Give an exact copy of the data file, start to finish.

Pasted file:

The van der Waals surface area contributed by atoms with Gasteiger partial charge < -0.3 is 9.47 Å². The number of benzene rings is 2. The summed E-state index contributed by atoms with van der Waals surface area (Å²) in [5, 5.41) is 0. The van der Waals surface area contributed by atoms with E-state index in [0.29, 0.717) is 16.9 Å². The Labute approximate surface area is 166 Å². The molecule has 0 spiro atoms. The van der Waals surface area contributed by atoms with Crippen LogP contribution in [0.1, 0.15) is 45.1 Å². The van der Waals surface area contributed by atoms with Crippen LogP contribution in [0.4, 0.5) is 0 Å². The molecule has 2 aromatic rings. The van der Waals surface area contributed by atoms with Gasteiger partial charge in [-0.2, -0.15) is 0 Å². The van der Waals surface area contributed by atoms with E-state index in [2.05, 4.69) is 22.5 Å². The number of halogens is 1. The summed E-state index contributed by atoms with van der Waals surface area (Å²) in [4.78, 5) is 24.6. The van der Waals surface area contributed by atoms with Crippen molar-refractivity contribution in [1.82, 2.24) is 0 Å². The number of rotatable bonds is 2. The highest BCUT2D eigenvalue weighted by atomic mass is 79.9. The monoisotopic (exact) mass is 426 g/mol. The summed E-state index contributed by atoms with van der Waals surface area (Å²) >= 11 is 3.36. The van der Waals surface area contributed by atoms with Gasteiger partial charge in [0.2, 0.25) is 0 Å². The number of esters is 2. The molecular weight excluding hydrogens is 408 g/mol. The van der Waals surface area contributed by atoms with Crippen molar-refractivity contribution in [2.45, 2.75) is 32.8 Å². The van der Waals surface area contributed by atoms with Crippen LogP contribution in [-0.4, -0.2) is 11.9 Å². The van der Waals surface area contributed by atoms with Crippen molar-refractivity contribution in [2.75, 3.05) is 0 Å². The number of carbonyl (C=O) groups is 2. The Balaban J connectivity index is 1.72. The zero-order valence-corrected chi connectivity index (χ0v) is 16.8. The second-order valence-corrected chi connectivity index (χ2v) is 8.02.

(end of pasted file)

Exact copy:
The van der Waals surface area contributed by atoms with Gasteiger partial charge < -0.3 is 9.47 Å². The number of benzene rings is 2. The summed E-state index contributed by atoms with van der Waals surface area (Å²) in [5, 5.41) is 0. The van der Waals surface area contributed by atoms with E-state index in [0.29, 0.717) is 16.9 Å². The Labute approximate surface area is 166 Å². The molecule has 0 spiro atoms. The van der Waals surface area contributed by atoms with Crippen LogP contribution in [0.1, 0.15) is 45.1 Å². The van der Waals surface area contributed by atoms with Crippen LogP contribution in [0.4, 0.5) is 0 Å². The molecule has 2 aromatic rings. The van der Waals surface area contributed by atoms with Gasteiger partial charge in [-0.2, -0.15) is 0 Å². The van der Waals surface area contributed by atoms with E-state index in [2.05, 4.69) is 22.5 Å². The number of halogens is 1. The summed E-state index contributed by atoms with van der Waals surface area (Å²) in [4.78, 5) is 24.6. The van der Waals surface area contributed by atoms with Crippen molar-refractivity contribution in [1.82, 2.24) is 0 Å². The number of rotatable bonds is 2. The highest BCUT2D eigenvalue weighted by atomic mass is 79.9. The monoisotopic (exact) mass is 426 g/mol. The summed E-state index contributed by atoms with van der Waals surface area (Å²) >= 11 is 3.36. The van der Waals surface area contributed by atoms with Gasteiger partial charge in [0.2, 0.25) is 0 Å². The number of esters is 2. The molecular weight excluding hydrogens is 408 g/mol. The van der Waals surface area contributed by atoms with Crippen molar-refractivity contribution in [2.45, 2.75) is 32.8 Å². The van der Waals surface area contributed by atoms with Crippen LogP contribution in [-0.4, -0.2) is 11.9 Å². The van der Waals surface area contributed by atoms with Crippen molar-refractivity contribution in [2.75, 3.05) is 0 Å². The number of carbonyl (C=O) groups is 2. The Balaban J connectivity index is 1.72. The zero-order valence-corrected chi connectivity index (χ0v) is 16.8. The second-order valence-corrected chi connectivity index (χ2v) is 8.02.